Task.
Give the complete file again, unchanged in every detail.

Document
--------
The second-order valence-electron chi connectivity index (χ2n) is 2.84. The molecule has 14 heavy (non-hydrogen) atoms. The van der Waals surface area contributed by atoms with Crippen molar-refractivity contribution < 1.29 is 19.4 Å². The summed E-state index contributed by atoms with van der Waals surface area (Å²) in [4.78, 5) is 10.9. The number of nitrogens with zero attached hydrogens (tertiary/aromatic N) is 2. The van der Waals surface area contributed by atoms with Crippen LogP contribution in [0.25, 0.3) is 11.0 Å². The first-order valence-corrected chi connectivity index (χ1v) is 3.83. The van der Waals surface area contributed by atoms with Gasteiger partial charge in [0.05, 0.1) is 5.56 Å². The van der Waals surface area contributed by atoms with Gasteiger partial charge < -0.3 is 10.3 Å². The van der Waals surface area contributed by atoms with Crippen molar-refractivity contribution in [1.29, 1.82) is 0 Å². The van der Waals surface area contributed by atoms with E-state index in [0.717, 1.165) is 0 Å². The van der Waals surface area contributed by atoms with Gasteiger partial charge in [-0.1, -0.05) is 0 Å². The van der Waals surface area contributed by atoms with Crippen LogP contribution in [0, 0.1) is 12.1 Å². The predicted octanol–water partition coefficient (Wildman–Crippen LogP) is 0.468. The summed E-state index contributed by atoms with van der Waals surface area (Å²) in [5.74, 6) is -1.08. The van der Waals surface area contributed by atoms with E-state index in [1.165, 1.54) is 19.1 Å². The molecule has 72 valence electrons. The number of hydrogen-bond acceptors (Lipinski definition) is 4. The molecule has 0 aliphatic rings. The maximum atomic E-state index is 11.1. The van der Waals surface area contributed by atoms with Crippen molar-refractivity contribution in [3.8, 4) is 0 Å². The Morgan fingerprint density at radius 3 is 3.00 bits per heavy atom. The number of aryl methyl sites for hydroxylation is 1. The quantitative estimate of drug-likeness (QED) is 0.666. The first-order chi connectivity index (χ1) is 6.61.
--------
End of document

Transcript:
The second-order valence-electron chi connectivity index (χ2n) is 2.84. The molecule has 14 heavy (non-hydrogen) atoms. The van der Waals surface area contributed by atoms with Crippen molar-refractivity contribution < 1.29 is 19.4 Å². The summed E-state index contributed by atoms with van der Waals surface area (Å²) in [4.78, 5) is 10.9. The number of nitrogens with zero attached hydrogens (tertiary/aromatic N) is 2. The van der Waals surface area contributed by atoms with Crippen LogP contribution in [0.25, 0.3) is 11.0 Å². The first-order valence-corrected chi connectivity index (χ1v) is 3.83. The van der Waals surface area contributed by atoms with Gasteiger partial charge in [0.05, 0.1) is 5.56 Å². The van der Waals surface area contributed by atoms with Gasteiger partial charge < -0.3 is 10.3 Å². The van der Waals surface area contributed by atoms with Crippen molar-refractivity contribution in [1.29, 1.82) is 0 Å². The van der Waals surface area contributed by atoms with E-state index in [0.717, 1.165) is 0 Å². The van der Waals surface area contributed by atoms with Gasteiger partial charge in [-0.1, -0.05) is 0 Å². The van der Waals surface area contributed by atoms with Crippen LogP contribution in [0, 0.1) is 12.1 Å². The predicted octanol–water partition coefficient (Wildman–Crippen LogP) is 0.468. The summed E-state index contributed by atoms with van der Waals surface area (Å²) in [5.74, 6) is -1.08. The van der Waals surface area contributed by atoms with E-state index in [1.165, 1.54) is 19.1 Å². The molecule has 72 valence electrons. The number of hydrogen-bond acceptors (Lipinski definition) is 4. The molecule has 0 aliphatic rings. The maximum atomic E-state index is 11.1. The van der Waals surface area contributed by atoms with Crippen molar-refractivity contribution in [3.8, 4) is 0 Å². The Morgan fingerprint density at radius 3 is 3.00 bits per heavy atom. The number of aryl methyl sites for hydroxylation is 1. The quantitative estimate of drug-likeness (QED) is 0.666. The first-order chi connectivity index (χ1) is 6.61.